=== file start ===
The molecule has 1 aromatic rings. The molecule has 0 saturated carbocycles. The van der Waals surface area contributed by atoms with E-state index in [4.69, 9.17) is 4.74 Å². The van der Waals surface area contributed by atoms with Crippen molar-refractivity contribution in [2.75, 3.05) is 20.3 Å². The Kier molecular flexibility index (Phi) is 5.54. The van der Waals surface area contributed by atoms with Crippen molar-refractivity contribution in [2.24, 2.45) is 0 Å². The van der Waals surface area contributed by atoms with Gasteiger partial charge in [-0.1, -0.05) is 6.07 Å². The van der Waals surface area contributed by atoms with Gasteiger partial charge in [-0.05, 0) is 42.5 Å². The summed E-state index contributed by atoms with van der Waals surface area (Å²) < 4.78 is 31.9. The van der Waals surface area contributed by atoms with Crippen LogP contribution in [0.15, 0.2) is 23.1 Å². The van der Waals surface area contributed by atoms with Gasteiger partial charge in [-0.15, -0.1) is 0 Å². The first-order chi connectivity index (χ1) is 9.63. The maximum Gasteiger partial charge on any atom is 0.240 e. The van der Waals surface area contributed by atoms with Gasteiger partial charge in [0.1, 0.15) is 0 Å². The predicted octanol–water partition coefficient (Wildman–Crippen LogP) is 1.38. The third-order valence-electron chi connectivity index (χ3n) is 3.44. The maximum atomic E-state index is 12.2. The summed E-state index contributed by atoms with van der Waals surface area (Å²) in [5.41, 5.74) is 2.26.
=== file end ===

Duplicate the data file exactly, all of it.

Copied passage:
The molecule has 1 aromatic rings. The molecule has 0 saturated carbocycles. The van der Waals surface area contributed by atoms with E-state index in [4.69, 9.17) is 4.74 Å². The van der Waals surface area contributed by atoms with Crippen molar-refractivity contribution in [2.75, 3.05) is 20.3 Å². The Kier molecular flexibility index (Phi) is 5.54. The van der Waals surface area contributed by atoms with Crippen molar-refractivity contribution in [2.24, 2.45) is 0 Å². The van der Waals surface area contributed by atoms with Gasteiger partial charge in [-0.1, -0.05) is 6.07 Å². The van der Waals surface area contributed by atoms with Gasteiger partial charge in [-0.05, 0) is 42.5 Å². The summed E-state index contributed by atoms with van der Waals surface area (Å²) < 4.78 is 31.9. The van der Waals surface area contributed by atoms with Crippen LogP contribution in [0.15, 0.2) is 23.1 Å². The van der Waals surface area contributed by atoms with Gasteiger partial charge in [-0.15, -0.1) is 0 Å². The first-order chi connectivity index (χ1) is 9.63. The maximum Gasteiger partial charge on any atom is 0.240 e. The van der Waals surface area contributed by atoms with Gasteiger partial charge in [0.1, 0.15) is 0 Å². The predicted octanol–water partition coefficient (Wildman–Crippen LogP) is 1.38. The third-order valence-electron chi connectivity index (χ3n) is 3.44. The maximum atomic E-state index is 12.2. The summed E-state index contributed by atoms with van der Waals surface area (Å²) in [5.41, 5.74) is 2.26.